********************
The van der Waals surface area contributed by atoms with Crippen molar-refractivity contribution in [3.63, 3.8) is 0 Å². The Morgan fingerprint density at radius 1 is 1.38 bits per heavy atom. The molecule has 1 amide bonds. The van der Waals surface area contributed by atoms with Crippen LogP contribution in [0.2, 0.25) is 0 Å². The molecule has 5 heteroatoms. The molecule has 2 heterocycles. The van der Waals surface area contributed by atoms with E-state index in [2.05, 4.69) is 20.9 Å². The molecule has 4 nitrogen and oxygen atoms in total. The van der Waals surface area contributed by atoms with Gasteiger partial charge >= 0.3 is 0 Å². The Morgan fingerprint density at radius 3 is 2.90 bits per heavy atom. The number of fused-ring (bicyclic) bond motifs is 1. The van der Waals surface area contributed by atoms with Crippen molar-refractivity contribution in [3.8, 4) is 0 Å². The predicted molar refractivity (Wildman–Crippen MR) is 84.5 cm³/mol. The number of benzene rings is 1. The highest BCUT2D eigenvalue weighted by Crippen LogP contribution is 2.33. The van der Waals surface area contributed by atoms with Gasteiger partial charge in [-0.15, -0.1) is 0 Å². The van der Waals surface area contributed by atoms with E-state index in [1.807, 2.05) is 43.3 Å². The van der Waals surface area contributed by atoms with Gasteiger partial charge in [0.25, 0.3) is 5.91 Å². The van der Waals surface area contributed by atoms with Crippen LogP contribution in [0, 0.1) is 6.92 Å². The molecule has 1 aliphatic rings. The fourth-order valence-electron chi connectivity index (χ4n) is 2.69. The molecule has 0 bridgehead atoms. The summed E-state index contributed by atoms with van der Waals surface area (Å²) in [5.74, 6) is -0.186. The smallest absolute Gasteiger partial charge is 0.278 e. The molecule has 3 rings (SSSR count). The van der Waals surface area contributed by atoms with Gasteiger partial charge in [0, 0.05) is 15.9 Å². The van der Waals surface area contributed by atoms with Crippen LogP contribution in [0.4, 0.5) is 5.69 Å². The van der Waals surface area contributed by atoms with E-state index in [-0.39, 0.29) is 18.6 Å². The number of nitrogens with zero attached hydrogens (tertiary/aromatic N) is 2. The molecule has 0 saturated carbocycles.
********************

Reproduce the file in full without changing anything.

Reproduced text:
The van der Waals surface area contributed by atoms with Crippen molar-refractivity contribution in [3.63, 3.8) is 0 Å². The Morgan fingerprint density at radius 1 is 1.38 bits per heavy atom. The molecule has 1 amide bonds. The van der Waals surface area contributed by atoms with Crippen LogP contribution in [0.2, 0.25) is 0 Å². The molecule has 5 heteroatoms. The molecule has 2 heterocycles. The van der Waals surface area contributed by atoms with E-state index in [2.05, 4.69) is 20.9 Å². The molecule has 4 nitrogen and oxygen atoms in total. The van der Waals surface area contributed by atoms with Gasteiger partial charge >= 0.3 is 0 Å². The Morgan fingerprint density at radius 3 is 2.90 bits per heavy atom. The number of fused-ring (bicyclic) bond motifs is 1. The van der Waals surface area contributed by atoms with Crippen molar-refractivity contribution in [3.8, 4) is 0 Å². The predicted molar refractivity (Wildman–Crippen MR) is 84.5 cm³/mol. The number of benzene rings is 1. The highest BCUT2D eigenvalue weighted by Crippen LogP contribution is 2.33. The van der Waals surface area contributed by atoms with Gasteiger partial charge in [-0.15, -0.1) is 0 Å². The van der Waals surface area contributed by atoms with E-state index in [1.807, 2.05) is 43.3 Å². The van der Waals surface area contributed by atoms with Gasteiger partial charge in [0.25, 0.3) is 5.91 Å². The van der Waals surface area contributed by atoms with Crippen LogP contribution in [0, 0.1) is 6.92 Å². The molecule has 1 aliphatic rings. The fourth-order valence-electron chi connectivity index (χ4n) is 2.69. The molecule has 0 bridgehead atoms. The summed E-state index contributed by atoms with van der Waals surface area (Å²) in [5.74, 6) is -0.186. The smallest absolute Gasteiger partial charge is 0.278 e. The molecule has 3 rings (SSSR count). The van der Waals surface area contributed by atoms with Gasteiger partial charge in [0, 0.05) is 15.9 Å². The van der Waals surface area contributed by atoms with Crippen LogP contribution in [0.4, 0.5) is 5.69 Å². The van der Waals surface area contributed by atoms with E-state index in [-0.39, 0.29) is 18.6 Å². The number of nitrogens with zero attached hydrogens (tertiary/aromatic N) is 2. The molecule has 0 saturated carbocycles.